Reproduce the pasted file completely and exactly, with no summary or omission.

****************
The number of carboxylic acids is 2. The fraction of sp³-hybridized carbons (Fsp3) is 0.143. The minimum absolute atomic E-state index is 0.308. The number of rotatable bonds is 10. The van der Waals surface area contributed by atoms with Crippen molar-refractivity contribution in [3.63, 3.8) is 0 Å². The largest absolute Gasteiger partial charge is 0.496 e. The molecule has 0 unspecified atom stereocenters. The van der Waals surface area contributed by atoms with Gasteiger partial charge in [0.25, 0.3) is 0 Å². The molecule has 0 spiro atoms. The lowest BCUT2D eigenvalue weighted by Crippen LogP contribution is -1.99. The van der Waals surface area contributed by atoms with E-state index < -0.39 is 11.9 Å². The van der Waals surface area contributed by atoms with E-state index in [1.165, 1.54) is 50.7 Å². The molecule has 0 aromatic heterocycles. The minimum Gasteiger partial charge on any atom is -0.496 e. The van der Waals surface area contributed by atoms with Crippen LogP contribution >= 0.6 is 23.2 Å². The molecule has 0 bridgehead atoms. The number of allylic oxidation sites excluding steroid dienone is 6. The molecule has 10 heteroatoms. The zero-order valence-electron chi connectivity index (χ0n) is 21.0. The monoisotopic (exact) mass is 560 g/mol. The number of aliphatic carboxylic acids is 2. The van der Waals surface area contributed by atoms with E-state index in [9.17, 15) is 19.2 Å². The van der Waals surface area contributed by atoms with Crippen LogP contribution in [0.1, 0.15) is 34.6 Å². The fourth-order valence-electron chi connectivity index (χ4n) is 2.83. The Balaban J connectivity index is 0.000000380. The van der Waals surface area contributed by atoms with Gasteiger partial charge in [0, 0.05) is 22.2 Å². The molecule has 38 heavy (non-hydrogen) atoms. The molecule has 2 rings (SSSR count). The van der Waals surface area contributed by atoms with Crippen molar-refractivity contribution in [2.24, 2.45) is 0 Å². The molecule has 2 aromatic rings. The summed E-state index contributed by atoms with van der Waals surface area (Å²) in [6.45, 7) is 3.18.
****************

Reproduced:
The number of carboxylic acids is 2. The fraction of sp³-hybridized carbons (Fsp3) is 0.143. The minimum absolute atomic E-state index is 0.308. The number of rotatable bonds is 10. The van der Waals surface area contributed by atoms with Crippen molar-refractivity contribution in [3.63, 3.8) is 0 Å². The largest absolute Gasteiger partial charge is 0.496 e. The molecule has 0 unspecified atom stereocenters. The van der Waals surface area contributed by atoms with Gasteiger partial charge in [0.25, 0.3) is 0 Å². The molecule has 0 spiro atoms. The lowest BCUT2D eigenvalue weighted by Crippen LogP contribution is -1.99. The van der Waals surface area contributed by atoms with E-state index < -0.39 is 11.9 Å². The van der Waals surface area contributed by atoms with E-state index in [1.165, 1.54) is 50.7 Å². The molecule has 0 aromatic heterocycles. The minimum Gasteiger partial charge on any atom is -0.496 e. The van der Waals surface area contributed by atoms with Crippen LogP contribution >= 0.6 is 23.2 Å². The molecule has 0 bridgehead atoms. The number of allylic oxidation sites excluding steroid dienone is 6. The molecule has 10 heteroatoms. The zero-order valence-electron chi connectivity index (χ0n) is 21.0. The monoisotopic (exact) mass is 560 g/mol. The number of aliphatic carboxylic acids is 2. The van der Waals surface area contributed by atoms with E-state index in [9.17, 15) is 19.2 Å². The van der Waals surface area contributed by atoms with Crippen LogP contribution in [0.1, 0.15) is 34.6 Å². The fourth-order valence-electron chi connectivity index (χ4n) is 2.83. The Balaban J connectivity index is 0.000000380. The van der Waals surface area contributed by atoms with Gasteiger partial charge in [0, 0.05) is 22.2 Å². The molecule has 38 heavy (non-hydrogen) atoms. The molecule has 2 rings (SSSR count). The van der Waals surface area contributed by atoms with Crippen molar-refractivity contribution in [2.24, 2.45) is 0 Å². The molecule has 2 aromatic rings. The summed E-state index contributed by atoms with van der Waals surface area (Å²) in [6.45, 7) is 3.18.